Why Don’t People Take My Concerns Seriously?

Unfortunately, there are a lot of myths surrounding eating disorders, and most people don’t know enough about the issue to be supportive. People who never experienced it might never understand it fully, but, in many cases, they can be educated. If explaining them how it feels like to experience your eating disorder, you can try suggesting them a few helpful articles to read. An idea is “14 things your loved one with an eating disorder wants you to know”, and is listed as an additional link below.

Infographic 2 - How to recover from an eating disorder

Share this Image On Your Site

Tips For Recovery Treatment For An Eating Disorder

Develop a self-care plan

One of the reasons an eating disorder is so difficult to recover from is because, in some ways, it may help you feel in control when you’re having a difficult time. It will be helpful to come up with alternative, more helpful activities you can do when you’re overwhelmed by emotions. For example, writing down your negative feelings, going for a walk or listening to music. 

Reach out for professional help

As soon as you realise that you might be experiencing an eating disorder, it is important to reach out for professional help. Although it might feel daunting, a confidential chat with your GP, even if just via the phone, can place you in the way of recovery. Keep in mind that health professionals aren’t there to judge you. They have likely seen many other people with the same issue before and have your best interest at heart!

Reduce social media use

It’s difficult not to compare yourself to others, but social media can make it even more challenging. Try to stay away from or reduce your social media usage, particularly related to image-based sites, while you’re in recovery. If the temptation is too strong, then try to use social media mindfully. To do this, monitor how staying on social media makes you feel while you’re scrolling and ask yourself questions like: “What’s my intention in using it right now?”, “What Am I trying to achieve?”.

Practise positive affirmations

Find statements you can repeat daily that can help you with feelings of guilt and shame. For example, ‘’The eating disorder isn’t my fault”, “I’m good enough, and my weight doesn’t define me”, or “It’s okay to take a step back, I can continue on my plan even if I haven’t been perfect!”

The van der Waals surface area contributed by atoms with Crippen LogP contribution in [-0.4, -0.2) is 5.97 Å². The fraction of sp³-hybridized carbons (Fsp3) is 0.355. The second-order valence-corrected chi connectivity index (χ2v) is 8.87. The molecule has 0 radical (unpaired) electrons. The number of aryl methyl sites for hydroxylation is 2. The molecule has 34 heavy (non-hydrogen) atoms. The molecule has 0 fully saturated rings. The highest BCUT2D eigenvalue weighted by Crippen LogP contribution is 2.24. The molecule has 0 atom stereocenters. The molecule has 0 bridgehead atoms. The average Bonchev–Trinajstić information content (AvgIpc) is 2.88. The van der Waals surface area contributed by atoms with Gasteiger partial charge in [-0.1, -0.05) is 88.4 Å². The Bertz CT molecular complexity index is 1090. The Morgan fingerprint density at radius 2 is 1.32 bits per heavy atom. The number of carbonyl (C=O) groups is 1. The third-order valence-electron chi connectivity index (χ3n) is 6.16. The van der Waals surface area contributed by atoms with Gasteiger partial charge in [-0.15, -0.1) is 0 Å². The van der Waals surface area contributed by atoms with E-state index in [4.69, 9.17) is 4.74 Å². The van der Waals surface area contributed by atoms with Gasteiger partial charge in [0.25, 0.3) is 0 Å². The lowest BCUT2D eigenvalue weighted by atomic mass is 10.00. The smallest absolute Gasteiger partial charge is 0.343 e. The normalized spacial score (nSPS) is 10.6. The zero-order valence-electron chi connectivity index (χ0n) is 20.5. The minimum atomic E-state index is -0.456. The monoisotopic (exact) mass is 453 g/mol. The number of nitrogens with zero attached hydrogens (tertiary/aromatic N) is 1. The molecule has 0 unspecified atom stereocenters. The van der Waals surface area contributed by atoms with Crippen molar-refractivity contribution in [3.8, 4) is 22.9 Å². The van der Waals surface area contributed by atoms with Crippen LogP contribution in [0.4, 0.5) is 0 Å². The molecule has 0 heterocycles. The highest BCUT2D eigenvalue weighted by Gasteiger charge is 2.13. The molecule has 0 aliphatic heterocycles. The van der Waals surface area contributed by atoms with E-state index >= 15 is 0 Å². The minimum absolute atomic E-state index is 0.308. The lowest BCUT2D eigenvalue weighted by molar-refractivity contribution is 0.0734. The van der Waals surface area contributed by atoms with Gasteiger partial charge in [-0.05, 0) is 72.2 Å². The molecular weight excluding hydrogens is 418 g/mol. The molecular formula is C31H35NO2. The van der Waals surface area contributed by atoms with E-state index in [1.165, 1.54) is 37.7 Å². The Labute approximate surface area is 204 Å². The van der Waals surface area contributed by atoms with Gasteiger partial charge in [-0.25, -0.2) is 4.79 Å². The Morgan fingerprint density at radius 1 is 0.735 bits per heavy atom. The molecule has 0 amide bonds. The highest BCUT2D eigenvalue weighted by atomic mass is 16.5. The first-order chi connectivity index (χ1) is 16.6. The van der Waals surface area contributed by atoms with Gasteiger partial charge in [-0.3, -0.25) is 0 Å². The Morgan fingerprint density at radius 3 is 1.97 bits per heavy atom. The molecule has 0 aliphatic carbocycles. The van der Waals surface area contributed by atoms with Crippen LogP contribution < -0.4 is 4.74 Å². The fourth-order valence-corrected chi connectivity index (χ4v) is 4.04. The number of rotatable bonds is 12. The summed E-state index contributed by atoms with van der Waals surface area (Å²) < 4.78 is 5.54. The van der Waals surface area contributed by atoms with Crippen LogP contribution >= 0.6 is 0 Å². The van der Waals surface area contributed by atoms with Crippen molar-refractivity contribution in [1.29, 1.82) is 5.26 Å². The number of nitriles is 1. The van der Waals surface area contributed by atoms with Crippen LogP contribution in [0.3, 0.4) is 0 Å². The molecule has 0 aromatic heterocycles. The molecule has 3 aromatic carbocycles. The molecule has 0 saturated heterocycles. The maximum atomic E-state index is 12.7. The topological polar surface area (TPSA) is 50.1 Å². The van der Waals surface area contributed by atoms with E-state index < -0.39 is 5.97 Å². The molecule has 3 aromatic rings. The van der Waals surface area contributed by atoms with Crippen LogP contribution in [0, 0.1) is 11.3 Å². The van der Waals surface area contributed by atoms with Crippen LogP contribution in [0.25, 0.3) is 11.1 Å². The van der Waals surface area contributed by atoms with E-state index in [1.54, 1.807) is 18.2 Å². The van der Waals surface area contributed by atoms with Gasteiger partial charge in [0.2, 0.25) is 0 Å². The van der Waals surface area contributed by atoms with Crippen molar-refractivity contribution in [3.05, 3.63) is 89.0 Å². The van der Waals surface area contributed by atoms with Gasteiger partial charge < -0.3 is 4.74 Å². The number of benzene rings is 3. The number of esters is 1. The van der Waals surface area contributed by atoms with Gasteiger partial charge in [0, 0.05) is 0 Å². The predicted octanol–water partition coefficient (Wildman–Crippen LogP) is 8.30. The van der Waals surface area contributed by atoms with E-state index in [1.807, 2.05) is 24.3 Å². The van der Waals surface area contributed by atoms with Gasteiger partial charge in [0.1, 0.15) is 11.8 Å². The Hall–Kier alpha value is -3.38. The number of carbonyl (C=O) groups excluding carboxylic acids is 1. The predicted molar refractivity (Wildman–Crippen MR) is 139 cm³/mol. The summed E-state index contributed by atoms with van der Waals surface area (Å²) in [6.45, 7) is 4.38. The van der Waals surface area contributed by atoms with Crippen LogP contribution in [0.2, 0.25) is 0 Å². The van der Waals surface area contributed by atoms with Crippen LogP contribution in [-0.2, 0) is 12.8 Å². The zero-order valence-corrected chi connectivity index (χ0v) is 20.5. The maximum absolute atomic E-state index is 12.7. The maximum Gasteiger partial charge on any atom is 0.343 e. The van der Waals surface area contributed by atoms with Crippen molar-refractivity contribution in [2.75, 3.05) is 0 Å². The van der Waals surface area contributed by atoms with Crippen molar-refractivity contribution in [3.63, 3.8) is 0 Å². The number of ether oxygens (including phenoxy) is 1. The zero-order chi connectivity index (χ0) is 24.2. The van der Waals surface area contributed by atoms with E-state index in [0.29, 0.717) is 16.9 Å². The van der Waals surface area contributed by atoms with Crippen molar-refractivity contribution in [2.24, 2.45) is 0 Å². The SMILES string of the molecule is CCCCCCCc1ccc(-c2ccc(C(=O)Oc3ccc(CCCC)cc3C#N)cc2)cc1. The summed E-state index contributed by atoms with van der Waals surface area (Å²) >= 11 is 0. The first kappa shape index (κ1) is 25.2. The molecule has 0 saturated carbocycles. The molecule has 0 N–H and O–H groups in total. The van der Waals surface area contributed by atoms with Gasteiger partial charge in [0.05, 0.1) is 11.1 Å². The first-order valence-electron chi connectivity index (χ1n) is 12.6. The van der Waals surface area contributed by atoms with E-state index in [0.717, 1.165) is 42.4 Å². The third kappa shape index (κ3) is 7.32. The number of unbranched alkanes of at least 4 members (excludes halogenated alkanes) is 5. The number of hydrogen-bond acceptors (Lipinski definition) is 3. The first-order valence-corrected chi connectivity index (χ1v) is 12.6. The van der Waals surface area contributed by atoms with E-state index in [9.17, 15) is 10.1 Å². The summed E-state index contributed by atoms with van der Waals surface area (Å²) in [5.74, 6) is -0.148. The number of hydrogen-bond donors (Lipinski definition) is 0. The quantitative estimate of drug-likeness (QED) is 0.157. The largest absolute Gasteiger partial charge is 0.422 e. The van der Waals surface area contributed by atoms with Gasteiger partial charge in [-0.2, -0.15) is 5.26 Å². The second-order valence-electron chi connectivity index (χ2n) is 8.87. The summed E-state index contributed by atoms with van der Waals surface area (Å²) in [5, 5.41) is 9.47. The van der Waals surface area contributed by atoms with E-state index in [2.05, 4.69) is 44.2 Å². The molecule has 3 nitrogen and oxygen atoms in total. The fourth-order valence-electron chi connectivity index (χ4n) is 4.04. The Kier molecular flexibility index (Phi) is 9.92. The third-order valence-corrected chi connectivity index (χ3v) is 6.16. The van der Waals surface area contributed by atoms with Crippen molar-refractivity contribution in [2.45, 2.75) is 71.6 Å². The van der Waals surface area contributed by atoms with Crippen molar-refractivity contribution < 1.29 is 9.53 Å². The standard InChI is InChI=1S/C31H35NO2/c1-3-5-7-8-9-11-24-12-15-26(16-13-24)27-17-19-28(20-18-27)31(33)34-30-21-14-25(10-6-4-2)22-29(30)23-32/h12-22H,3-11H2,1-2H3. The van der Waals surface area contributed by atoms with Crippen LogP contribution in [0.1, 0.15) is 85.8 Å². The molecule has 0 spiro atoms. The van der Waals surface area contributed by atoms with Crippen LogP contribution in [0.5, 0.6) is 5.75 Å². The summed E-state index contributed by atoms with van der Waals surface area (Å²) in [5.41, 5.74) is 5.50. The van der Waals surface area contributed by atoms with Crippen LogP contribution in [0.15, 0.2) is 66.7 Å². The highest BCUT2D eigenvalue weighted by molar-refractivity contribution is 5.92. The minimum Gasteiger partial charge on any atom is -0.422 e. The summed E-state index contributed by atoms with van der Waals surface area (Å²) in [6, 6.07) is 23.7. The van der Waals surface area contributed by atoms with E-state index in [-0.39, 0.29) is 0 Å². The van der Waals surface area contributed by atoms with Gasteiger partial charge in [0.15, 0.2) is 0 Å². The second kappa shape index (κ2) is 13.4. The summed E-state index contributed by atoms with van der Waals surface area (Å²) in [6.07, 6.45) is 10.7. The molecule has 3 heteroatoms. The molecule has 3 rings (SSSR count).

Join a support group or a forum

Try to find a support group you can join in your city or join an online forum to find people who face similar struggles. At the same time, remember not to compare your recovery process to other people’s. Feeling connected to others with similar issues can be a powerful tool for recovery.

Encourage your loved ones to educate themselves

Many think it’s okay to comment on other people’s weight and food intake, especially when they don’t know much about eating disorders. Try to talk to your loved ones and explain to them that some comments are triggering.

Try to see recovery as learning a new skill

As mentioned before, recovery isn’t straightforward. While there’s no such thing as failure in recovery, sometimes you won’t be making as much progress as you’d like. However, you should try to see recovery as learning a new skill, like playing an instrument or a sport. You have to practise many times before you achieve desirable results. On some days, you might struggle with skills you thought you already perfected. Being patient is key.

Infographic 3 - How to recover from an eating disorder

Share this Image On Your Site

Eating Disorder Therapy

Eating disorder is an isolating illness that can be difficult to recover from on your own. With the right help, you can change your eating habits, challenge negative thinking and improve your general wellbeing and self-esteem. You can read more about Eating Disorder Therapy here. 

Contact us for a free 15 min consultation to see if our help would fit your needs.

More readings :

What is Binge Eating Disorder

 

Additional links:

https://www.recoverywarriors.com/

Self-help resources

https://www.cci.health.wa.gov.au/

References:

[1] https://www.ncbi.nlm.nih.gov/
[2] https://www.nice.org.uk/,
www.beateatingdisorders.org
[3] https://www.singlecare.com/
[4] https://www.priorygroup.com/

Share this:

Leave a Reply

Your email address will not be published. Required fields are marked *

members of:

Call Now Button